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A Lot or a Little?
What you will—and won't—find in this movie.
Talks at length about artistry and the mysterious, complex connection between art, an artist, and consumers of art. Artists can lose their passion, but audiences can also ruin the work with a lack of appreciation -- or an overly fastidious appreciation. Seems to argue that simplicity, passion, and love are best, while prestige, wealth, and fame can only spoil things.
Positive Role Models
Margot is the first character to show skepticism toward the movie's strange situation -- and the first to stand up for what's right and to try to save herself (and, hopefully, the others). She has a rebellious, devil-may-care attitude. She's not exactly admirable, but she's a fighter.
A woman is the main character. Among the male and female diners, there are two Asian men, a Black man, and a Latino man; one woman presents as Latina. All are shown to be flawed or crooked in various ways. Among the chefs, there are a few women (one is Asian), but many are White men; head chef is a White man.
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Violence & Scariness
Character shoots self in head: huge blood spurt, blood on floor. Person's finger chopped off, bloody wound. Person stabbed in thigh with scissors. Characters fight over knife; one is stabbed in the neck, gurgling blood. Person hangs self with necktie. Someone is drowned. Another person burns in flames. Other characters die. Chase through woods. Woman jumping at man, slapping him. Explosion.
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Sex, Romance & Nudity
Dialogue about sexual advances. Brief dialogue about infidelity.
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Several uses of "f--k," "motherf----r," "Jesus f---ing Christ," "s--t," "bulls--t," "a--hole," "goddamn," "badass," "pr--k," "hell," "whore," and "oh my God." "Jesus Christ," "Jesus," and "Christ" used as exclamations.
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Drinking, Drugs & Smoking
Diners drink wine throughout, sometimes to excess. Main character smokes cigarettes. Brief mention of a character having a DUI.
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Parents Need to Know
Parents need to know that The Menu is a horror comedy about a couple (Anya Taylor-Joy and Nicholas Hoult) dining at an exclusive, high-end restaurant where the chef (Ralph Fiennes) has something sinister cooking. It's a very satisfying combination of shocks, laughs, and ideas, and it's recommended to mature foodies. Expect gory moments, including blood spatters, a gunshot to the head, a severed finger, stabbing, hanging, a fight over a knife, gurgling blood, a character burning, and more death. Characters use words such as "f--k," "motherf----r," "s--t," "a--hole," "goddamn," "Jesus Christ" (as an exclamation), and more, and there's some dialogue about sexual advances and infidelity. The main character occasionally smokes cigarettes, and all the diners drink wine, sometimes to excess. There's also a mention of a character having a DUI. To stay in the loop on more movies like this, you can sign up for weekly Family Movie Night emails.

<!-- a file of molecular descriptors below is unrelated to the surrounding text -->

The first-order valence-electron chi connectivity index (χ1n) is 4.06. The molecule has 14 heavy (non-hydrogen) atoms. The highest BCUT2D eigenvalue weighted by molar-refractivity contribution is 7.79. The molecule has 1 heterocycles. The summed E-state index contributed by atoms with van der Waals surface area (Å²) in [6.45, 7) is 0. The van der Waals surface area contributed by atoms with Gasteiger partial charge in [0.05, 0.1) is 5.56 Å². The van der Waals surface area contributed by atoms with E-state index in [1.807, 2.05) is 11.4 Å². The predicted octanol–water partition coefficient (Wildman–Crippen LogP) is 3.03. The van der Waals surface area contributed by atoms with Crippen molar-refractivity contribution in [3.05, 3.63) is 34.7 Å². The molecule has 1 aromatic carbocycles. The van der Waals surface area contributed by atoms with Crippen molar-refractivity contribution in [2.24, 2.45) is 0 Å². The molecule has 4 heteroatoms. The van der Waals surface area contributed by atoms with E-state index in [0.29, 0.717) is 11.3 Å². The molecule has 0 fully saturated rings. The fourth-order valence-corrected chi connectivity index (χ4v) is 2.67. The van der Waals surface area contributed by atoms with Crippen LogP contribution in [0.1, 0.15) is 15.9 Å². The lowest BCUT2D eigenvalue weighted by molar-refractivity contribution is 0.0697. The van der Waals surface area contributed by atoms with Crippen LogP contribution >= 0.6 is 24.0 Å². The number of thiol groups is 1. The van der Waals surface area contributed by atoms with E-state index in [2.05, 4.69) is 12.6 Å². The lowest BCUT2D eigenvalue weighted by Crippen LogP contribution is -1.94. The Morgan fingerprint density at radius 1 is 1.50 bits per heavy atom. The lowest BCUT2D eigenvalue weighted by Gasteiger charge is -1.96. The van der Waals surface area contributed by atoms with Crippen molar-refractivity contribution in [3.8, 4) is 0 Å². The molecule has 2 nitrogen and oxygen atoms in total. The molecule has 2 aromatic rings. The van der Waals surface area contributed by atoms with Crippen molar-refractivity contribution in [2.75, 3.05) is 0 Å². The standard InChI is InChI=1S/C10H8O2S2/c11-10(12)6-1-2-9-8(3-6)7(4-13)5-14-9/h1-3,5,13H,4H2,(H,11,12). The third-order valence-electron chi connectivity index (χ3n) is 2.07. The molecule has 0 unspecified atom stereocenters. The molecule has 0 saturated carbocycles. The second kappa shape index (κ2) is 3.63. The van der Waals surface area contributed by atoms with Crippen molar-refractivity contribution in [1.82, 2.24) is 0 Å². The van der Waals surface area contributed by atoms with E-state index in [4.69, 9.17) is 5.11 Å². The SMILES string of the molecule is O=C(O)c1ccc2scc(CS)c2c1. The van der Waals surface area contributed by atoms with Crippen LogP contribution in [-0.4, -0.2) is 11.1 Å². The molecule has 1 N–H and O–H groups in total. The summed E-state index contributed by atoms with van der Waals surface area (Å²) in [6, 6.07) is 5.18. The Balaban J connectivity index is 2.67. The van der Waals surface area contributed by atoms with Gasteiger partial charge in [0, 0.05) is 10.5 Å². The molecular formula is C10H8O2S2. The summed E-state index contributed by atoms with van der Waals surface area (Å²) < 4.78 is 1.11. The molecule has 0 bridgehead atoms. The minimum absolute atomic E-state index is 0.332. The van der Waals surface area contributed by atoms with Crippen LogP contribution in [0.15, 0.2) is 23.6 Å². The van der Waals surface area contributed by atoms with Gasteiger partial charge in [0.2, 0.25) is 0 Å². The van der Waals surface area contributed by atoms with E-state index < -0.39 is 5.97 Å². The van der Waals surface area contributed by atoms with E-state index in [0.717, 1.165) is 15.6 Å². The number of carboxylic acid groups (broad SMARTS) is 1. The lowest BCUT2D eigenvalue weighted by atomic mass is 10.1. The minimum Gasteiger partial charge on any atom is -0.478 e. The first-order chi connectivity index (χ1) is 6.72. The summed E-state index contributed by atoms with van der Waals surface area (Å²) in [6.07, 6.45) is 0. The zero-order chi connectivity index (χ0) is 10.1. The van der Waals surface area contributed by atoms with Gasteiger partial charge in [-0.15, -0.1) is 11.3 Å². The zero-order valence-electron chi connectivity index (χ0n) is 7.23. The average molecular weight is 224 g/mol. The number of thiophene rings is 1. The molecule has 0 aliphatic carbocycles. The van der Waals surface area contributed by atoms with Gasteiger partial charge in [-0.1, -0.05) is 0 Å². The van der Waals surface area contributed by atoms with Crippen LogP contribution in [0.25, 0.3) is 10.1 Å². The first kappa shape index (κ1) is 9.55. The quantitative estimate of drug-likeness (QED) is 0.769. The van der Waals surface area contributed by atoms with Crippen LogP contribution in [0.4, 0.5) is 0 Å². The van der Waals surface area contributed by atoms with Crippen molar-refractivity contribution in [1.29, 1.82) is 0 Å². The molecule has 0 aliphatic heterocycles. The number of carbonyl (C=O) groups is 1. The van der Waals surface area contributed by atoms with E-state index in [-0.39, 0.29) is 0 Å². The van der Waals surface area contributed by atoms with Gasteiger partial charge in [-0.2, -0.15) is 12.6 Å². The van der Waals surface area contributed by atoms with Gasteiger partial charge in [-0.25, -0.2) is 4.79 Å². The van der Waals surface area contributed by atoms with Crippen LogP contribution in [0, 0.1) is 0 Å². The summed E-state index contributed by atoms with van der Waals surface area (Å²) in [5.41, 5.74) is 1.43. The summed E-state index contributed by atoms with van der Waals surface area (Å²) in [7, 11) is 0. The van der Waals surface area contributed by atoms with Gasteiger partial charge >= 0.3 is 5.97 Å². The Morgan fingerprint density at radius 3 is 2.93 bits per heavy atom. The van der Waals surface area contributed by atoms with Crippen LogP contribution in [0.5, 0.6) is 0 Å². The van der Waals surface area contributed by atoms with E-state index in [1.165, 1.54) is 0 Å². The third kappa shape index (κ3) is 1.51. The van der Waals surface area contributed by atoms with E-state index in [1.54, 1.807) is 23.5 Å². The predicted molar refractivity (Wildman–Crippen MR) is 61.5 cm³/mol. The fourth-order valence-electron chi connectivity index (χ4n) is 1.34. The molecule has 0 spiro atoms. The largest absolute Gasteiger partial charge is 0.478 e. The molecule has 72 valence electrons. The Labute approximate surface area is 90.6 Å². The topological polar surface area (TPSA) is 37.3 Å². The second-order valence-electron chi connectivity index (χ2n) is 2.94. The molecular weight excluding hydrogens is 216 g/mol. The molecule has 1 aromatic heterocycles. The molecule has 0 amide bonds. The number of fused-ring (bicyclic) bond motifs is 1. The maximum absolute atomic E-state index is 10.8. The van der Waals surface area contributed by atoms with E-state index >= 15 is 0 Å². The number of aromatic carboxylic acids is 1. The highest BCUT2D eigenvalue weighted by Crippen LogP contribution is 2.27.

Is It Any Good?
It's complete nonsense, but this very dark horror-comedy strikes just the right notes of stone-cold humor and red-hot malevolence, making for a delectable dish that satisfies all the way down. In The Menu, the guests, as Chef Julian points out directly, never make much of an attempt to save themselves. And even though viewers might find this frustrating, there's truth in their combination of sheer disbelief and sense of decorum. The movie's wicked genius lies not only in its execution but also in its ultimate themes. As the food keeps coming and small things are revealed, some of the guests continue to enjoy the show and eat; it's a fascinating psychological and social experiment. Where does perception end and reality begin?
And even though the ultimate plan in The Menu is a whopper of a doozy, the theme behind it is a thoughtful exploration of art, artists, and their complex relationship with consumers. The Menu balances gut-level humor and horror with higher-minded themes, all with a twinkle in its eye and a gleam of its blade. Fiennes plays the chef with a clever restraint and even a bit of fatigue (he recalls, ever so slightly, his take on Voldemort), forgoing the hints of madness that many other actors usually choose for villain roles. And Taylor-Joy projects strength and independence, indignant when her date tries to shush her by snapping his fingers ("Did you just snap at me?"). Director Mark Mylod, a small-screen veteran from Severance and Game of Thrones, keeps the small-scale, one-location movie feeling fluid and kinetic. Overall, it's a palate-pleaser.
Did we miss something on diversity?
Research shows a connection between kids' healthy self-esteem and positive portrayals in media. That's why we've added a new "Diverse Representations" section to our reviews that will be rolling out on an ongoing basis. You can help us help kids by suggesting a diversity update.